Nadja by Breton. I love the surrealists and this is the perfect introduction. Such a strange coupling at the time, but eerily similar to modern relations.

Aurélia / Les filles du feu by Nerval. Hallucinogenic!

La chartreuse de Parme by Stendhal. Find a good version! His dry wit is often lost in translation:( Any adventurous dandy makes for a fun read, too.

L'éducation sentimentale by Flaubert. Many hate this book...I love it much more than Madame Bovary, because he is a character we all can relate to on a less self-conscious level. To admit a likeness to Emma Bovary is difficult and embarrassing, but often undeniable. Frédéric, though, is much more of an "everyman." Of both, I love the Flaubertian action between actions...life in slow-motion, always waiting for something to happen. Felt that way more than a few times in my life.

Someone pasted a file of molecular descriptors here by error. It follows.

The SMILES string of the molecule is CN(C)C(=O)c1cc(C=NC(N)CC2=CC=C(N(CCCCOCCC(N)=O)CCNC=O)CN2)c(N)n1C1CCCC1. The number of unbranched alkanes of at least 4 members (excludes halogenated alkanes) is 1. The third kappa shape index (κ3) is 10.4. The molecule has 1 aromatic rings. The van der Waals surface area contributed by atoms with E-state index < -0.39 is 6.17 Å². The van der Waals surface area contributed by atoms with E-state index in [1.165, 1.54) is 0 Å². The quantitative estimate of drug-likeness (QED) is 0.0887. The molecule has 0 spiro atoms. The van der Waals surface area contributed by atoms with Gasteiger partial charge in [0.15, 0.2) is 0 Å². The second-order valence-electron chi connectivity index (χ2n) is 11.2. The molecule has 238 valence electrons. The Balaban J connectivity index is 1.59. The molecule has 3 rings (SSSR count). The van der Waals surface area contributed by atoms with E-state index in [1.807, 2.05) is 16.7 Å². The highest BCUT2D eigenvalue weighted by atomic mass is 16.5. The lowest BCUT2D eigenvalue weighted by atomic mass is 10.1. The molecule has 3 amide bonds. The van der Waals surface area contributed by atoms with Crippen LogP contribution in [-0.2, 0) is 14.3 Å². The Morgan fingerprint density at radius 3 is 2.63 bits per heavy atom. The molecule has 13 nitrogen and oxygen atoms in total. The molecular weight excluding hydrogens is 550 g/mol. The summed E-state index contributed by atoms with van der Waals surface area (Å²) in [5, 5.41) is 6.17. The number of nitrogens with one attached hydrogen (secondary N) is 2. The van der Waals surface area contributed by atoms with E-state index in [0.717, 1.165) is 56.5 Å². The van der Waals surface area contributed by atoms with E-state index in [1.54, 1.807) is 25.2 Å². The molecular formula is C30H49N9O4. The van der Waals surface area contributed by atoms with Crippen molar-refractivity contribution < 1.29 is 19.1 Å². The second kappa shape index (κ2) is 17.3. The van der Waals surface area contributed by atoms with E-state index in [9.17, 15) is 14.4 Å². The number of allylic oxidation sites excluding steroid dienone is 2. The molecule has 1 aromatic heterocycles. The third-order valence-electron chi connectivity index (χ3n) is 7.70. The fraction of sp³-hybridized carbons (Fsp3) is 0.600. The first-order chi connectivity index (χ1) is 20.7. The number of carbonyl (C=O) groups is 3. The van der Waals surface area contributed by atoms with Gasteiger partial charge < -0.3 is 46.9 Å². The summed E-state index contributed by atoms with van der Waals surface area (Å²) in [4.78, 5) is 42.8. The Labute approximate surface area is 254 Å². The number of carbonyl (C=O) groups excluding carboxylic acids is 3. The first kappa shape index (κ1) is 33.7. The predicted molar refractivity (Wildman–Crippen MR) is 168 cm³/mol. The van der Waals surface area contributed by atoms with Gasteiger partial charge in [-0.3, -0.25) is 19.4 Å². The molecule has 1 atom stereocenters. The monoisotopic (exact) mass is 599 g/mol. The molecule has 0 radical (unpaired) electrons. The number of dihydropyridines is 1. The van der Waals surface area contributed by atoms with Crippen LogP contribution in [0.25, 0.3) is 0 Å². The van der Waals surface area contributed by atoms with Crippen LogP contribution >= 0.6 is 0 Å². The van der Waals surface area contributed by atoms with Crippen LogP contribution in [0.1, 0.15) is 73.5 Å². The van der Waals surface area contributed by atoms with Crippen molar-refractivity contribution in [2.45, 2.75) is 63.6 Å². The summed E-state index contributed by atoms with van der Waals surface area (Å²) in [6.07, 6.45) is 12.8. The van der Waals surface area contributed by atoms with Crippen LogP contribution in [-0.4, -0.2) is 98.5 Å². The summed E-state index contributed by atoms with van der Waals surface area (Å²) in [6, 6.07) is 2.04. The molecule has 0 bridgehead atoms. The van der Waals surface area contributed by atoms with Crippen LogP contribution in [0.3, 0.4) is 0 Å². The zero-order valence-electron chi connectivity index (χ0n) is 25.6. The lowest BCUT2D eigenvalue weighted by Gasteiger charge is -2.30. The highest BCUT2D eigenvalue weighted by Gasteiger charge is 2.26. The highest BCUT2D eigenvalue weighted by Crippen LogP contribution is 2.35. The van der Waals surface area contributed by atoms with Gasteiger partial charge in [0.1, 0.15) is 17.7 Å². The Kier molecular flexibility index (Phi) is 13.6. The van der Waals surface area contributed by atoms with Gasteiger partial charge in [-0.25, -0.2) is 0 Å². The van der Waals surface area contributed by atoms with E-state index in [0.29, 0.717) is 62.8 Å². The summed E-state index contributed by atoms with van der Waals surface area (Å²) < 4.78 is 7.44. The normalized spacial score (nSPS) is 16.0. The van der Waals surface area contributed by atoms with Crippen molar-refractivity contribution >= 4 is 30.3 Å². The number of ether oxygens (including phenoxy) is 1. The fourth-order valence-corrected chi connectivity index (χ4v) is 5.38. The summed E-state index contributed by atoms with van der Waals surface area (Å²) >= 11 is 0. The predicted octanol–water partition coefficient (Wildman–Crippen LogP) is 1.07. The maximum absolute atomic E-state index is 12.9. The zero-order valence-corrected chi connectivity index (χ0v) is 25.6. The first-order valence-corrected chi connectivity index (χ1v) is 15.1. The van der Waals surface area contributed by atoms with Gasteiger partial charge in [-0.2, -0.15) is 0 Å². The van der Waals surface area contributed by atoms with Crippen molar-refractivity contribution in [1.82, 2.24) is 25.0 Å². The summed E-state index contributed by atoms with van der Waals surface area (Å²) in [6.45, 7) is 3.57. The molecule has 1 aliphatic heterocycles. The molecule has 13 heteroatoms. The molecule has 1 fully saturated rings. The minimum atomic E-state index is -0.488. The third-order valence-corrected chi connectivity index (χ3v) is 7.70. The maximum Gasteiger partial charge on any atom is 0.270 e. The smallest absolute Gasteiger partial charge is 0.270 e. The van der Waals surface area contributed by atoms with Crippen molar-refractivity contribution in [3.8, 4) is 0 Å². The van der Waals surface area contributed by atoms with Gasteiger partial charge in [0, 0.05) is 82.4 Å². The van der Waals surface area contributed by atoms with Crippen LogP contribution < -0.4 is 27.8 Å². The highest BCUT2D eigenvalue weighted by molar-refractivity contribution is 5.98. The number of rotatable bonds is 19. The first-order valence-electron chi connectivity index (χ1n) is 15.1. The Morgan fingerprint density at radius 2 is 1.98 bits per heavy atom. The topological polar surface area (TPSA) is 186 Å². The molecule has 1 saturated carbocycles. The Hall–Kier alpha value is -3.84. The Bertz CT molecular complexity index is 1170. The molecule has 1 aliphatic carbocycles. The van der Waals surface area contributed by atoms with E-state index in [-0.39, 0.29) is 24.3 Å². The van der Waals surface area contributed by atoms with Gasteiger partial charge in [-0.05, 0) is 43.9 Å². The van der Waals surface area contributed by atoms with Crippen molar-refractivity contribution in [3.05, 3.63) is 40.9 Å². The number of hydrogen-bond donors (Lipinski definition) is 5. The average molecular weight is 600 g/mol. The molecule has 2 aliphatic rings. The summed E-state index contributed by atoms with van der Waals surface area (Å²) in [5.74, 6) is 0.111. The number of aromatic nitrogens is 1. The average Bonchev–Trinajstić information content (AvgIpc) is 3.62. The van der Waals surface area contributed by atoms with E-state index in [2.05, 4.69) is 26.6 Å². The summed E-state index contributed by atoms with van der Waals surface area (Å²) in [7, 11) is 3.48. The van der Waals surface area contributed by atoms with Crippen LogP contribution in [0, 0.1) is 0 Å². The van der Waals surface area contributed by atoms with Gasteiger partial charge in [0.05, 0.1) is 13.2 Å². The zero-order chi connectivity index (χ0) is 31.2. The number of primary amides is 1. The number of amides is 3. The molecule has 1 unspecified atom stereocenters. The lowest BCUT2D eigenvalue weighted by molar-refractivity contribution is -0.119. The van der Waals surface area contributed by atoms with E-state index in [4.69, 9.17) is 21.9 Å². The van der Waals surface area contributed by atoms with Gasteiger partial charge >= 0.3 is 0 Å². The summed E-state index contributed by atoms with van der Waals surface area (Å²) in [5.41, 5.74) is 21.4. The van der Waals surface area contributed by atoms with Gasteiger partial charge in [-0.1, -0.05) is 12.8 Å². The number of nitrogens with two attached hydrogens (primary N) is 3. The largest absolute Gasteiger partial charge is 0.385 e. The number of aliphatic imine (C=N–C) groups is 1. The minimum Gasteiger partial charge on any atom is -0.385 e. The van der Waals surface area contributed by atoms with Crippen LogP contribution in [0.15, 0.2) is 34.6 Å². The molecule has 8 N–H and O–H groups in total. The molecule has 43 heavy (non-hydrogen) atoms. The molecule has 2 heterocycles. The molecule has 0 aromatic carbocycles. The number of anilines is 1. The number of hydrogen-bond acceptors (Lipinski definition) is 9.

La bête humaine by Zola. The quintessential film-noir in a novel - I guess that's why it made such a good film, too! I love the imagery of industrialization. The violent thoughts invoke the harsh sound of the locomotive.

La jalousie by Robbe-Grillet. I still don't quite know how this one works...such a mind-screw. I kept reading back over and over to figure out how something happened in front of my eyes as I missed it! The paranoia becomes almost unbearable. His descriptions are manic.

Le village pathétique by Dhôtel. Anyone else been in a relationship that just stopped working without really knowing why? This one is so beautiful you want to cry. Dhôtel's obsession with Rimbaud is also apparent.